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Question:

From Idaho, USA:

I have a young friend, age 8. She lives with her grandmother in poverty. I don't know which type of diabetes she has but her grandmother always gives her insulin after she eats. I have heard there is an implant that can administer insulin on a regular basis. Is this true? Is it available for a child and do they have proven reliability?

Answer:

It is not unusual nowadays to give insulin after the meal. One of the relatively new insulins (called lispro or Humalog) is a modification of human insulin that starts to work in about 10 minutes and only lasts for four hours: this means you can adjust the dose according to the premeal blood sugars as well as appetite.

At the moment, there is no way in which insulin can be implanted so that its effect lasts for days or weeks and also accommodates to changes in blood sugar. Transplants at the moment are unsuitable for children because of the need for immunosuppressive drugs though there are still hopes for success with encapsulated porcine xenotransplants. Pumps have been used satisfactorily in some 8 year olds but their use needs to be initiated by a team with experience both with pumps and with that age group and especially at the beginning you need to be sure of easy communication by telephone, fax or e-mail. Not many grandmothers are likely to be comfortable with responsibility for such devices.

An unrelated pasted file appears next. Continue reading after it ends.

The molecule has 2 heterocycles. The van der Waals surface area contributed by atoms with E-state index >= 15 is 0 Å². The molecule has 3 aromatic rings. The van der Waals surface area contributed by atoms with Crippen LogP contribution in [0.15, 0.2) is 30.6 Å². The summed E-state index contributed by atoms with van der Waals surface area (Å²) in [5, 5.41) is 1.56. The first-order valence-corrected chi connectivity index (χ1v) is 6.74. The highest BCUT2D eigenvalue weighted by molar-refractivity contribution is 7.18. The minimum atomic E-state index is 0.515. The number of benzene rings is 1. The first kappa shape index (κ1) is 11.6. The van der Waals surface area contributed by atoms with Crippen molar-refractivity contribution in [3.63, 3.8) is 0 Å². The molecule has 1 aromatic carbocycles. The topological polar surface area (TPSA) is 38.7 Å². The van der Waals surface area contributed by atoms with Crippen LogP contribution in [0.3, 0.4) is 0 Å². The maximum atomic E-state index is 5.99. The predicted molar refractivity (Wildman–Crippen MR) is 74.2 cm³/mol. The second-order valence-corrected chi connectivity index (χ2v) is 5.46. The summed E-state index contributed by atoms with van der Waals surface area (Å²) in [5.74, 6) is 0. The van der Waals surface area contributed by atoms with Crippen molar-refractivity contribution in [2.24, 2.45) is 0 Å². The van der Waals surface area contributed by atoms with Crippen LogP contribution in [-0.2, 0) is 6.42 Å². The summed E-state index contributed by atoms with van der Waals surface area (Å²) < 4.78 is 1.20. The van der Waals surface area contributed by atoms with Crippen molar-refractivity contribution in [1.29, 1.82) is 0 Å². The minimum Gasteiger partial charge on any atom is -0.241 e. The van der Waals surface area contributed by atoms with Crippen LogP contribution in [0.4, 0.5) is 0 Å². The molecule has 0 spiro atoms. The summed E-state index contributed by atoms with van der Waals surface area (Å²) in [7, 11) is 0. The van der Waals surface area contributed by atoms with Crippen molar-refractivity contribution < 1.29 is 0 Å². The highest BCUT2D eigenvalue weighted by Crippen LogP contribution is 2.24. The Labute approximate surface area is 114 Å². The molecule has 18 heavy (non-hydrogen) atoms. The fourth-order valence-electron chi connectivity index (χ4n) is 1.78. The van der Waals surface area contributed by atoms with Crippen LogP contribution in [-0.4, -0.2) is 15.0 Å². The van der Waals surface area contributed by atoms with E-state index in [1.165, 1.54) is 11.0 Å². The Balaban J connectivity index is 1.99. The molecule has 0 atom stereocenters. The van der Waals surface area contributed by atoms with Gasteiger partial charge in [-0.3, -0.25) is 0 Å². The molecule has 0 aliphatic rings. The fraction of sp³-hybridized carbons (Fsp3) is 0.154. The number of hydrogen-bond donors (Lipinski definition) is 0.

I wonder if this little girl might be eligible for Medicaid and even if she is not all States have special Federal funds for children's health care in families just above the poverty line.

DOB

DTQ-20000213004226
Original posting 17 May 2000
Posted to Research: Other

  
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Last Updated: Tuesday April 06, 2010 15:09:10
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